Hellhole (2019)

The Brussels bombings of 2016 yield a meditation on isolation amid the abruptly widened distances dividing a multicultural city in Bas Devos’ impressionistic second feature.

Composed of elliptical fragments that only occasionally interconnect, this is a challenging experimental tone poem that’s almost as much an art installation as a narrative feature. But the tightly controlled use of voyeuristic camera movement, sound and light to convey collective trauma commands attention and should ensure some exposure in specialized forums.

Devos begins with an urban noisescape – indistinct voices, a subway train, the flutter of a bird’s wings – playing over a blank screen, signaling from the start his intention to break down our standard modes of observation.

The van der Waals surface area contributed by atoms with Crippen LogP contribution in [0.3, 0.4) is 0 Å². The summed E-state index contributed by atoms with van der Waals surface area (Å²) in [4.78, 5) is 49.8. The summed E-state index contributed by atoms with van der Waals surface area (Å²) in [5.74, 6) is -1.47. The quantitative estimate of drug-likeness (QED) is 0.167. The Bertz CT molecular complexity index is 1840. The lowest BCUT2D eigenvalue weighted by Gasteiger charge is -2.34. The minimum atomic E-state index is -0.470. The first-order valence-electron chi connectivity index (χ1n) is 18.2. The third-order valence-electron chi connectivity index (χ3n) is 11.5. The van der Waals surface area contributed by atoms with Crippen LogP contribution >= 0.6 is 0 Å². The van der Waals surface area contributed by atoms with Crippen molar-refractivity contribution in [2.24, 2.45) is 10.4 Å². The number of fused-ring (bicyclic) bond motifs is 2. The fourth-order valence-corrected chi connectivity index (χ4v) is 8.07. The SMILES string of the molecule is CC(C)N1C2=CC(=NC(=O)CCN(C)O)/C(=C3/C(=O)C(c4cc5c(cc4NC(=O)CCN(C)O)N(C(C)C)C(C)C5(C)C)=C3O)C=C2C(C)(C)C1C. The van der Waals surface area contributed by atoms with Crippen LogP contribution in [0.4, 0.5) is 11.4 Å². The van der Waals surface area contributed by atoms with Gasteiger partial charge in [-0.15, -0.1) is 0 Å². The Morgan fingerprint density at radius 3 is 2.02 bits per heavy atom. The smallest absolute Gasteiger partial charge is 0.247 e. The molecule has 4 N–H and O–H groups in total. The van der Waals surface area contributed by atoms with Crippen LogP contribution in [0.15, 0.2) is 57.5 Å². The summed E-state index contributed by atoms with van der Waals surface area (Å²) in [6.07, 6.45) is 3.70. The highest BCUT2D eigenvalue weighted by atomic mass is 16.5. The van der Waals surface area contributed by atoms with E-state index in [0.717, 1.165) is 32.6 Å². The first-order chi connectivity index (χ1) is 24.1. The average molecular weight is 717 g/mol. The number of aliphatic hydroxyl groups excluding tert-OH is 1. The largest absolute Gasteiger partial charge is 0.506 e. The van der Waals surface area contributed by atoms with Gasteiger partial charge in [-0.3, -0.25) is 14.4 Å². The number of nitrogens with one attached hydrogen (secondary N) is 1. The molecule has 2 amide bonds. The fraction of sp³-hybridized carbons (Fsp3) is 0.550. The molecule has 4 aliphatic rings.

He follows with initial glimpses of three different people. Mehdi (Hamza Belarbi) is a youth of Algerian descent, suffering from persistent headaches. Alba (Alba Rohrwacher) is a chronically exhausted Italian translator working at the European Parliament, who admits only to her sister back home how afraid she’s become. Wannes (Willy Thomas) is a Flemish doctor whose son is a military fighter pilot, on a tour of duty in the Middle East.

David Rooney, The Hollywood Reporter

  • Orig. title:
  • Language: Arabic, English, Dutch, Italian, French
  • Subtitles: English
  • Distribution: Les Films du Losange
  • Print source: Les Films du Losange
  • Cinematography: Nicolas Karakatsanis
  • Editing: Dieter Diependaele
  • Music: James Kirby
  • Sound: Boris Debackere
  • Production design: Elsje de Bruin